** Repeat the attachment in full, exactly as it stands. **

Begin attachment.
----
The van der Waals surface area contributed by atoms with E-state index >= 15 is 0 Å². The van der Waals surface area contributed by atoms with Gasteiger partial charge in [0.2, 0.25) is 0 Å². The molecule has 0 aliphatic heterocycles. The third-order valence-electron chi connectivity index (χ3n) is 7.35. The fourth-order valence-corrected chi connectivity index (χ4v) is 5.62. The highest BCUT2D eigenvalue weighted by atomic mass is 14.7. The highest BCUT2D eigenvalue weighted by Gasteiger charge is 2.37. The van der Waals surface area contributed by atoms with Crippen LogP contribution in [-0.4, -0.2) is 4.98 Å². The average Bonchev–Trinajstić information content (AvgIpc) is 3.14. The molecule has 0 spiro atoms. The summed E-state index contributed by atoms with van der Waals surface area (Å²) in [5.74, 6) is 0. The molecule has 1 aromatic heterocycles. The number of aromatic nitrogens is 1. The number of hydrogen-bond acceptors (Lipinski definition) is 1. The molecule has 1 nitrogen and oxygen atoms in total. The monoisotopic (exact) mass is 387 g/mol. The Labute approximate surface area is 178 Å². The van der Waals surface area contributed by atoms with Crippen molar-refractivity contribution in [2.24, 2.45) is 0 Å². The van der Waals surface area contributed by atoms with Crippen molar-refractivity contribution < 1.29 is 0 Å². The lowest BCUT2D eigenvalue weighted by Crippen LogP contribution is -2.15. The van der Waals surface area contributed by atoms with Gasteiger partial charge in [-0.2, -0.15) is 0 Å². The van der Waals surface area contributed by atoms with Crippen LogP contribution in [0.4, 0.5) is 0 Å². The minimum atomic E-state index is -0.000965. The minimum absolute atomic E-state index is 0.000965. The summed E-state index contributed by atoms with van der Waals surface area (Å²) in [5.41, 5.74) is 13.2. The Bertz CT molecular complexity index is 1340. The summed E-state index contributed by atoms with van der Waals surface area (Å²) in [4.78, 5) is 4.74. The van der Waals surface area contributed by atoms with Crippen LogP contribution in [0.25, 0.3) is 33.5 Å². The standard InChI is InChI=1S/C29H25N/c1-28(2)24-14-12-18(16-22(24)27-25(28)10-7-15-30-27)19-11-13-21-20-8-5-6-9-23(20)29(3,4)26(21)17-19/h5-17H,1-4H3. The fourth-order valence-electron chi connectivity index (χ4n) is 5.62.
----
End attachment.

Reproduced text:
The van der Waals surface area contributed by atoms with E-state index >= 15 is 0 Å². The van der Waals surface area contributed by atoms with Gasteiger partial charge in [0.2, 0.25) is 0 Å². The molecule has 0 aliphatic heterocycles. The third-order valence-electron chi connectivity index (χ3n) is 7.35. The fourth-order valence-corrected chi connectivity index (χ4v) is 5.62. The highest BCUT2D eigenvalue weighted by atomic mass is 14.7. The highest BCUT2D eigenvalue weighted by Gasteiger charge is 2.37. The van der Waals surface area contributed by atoms with Crippen LogP contribution in [-0.4, -0.2) is 4.98 Å². The average Bonchev–Trinajstić information content (AvgIpc) is 3.14. The molecule has 0 spiro atoms. The summed E-state index contributed by atoms with van der Waals surface area (Å²) in [5.74, 6) is 0. The molecule has 1 aromatic heterocycles. The number of aromatic nitrogens is 1. The number of hydrogen-bond acceptors (Lipinski definition) is 1. The molecule has 1 nitrogen and oxygen atoms in total. The monoisotopic (exact) mass is 387 g/mol. The Labute approximate surface area is 178 Å². The van der Waals surface area contributed by atoms with Crippen molar-refractivity contribution in [2.24, 2.45) is 0 Å². The van der Waals surface area contributed by atoms with Crippen molar-refractivity contribution < 1.29 is 0 Å². The lowest BCUT2D eigenvalue weighted by Crippen LogP contribution is -2.15. The van der Waals surface area contributed by atoms with Gasteiger partial charge in [-0.2, -0.15) is 0 Å². The van der Waals surface area contributed by atoms with Crippen LogP contribution in [0.4, 0.5) is 0 Å². The minimum atomic E-state index is -0.000965. The minimum absolute atomic E-state index is 0.000965. The summed E-state index contributed by atoms with van der Waals surface area (Å²) in [5.41, 5.74) is 13.2. The Bertz CT molecular complexity index is 1340. The summed E-state index contributed by atoms with van der Waals surface area (Å²) in [4.78, 5) is 4.74. The van der Waals surface area contributed by atoms with Crippen LogP contribution in [0.25, 0.3) is 33.5 Å². The standard InChI is InChI=1S/C29H25N/c1-28(2)24-14-12-18(16-22(24)27-25(28)10-7-15-30-27)19-11-13-21-20-8-5-6-9-23(20)29(3,4)26(21)17-19/h5-17H,1-4H3. The fourth-order valence-electron chi connectivity index (χ4n) is 5.62.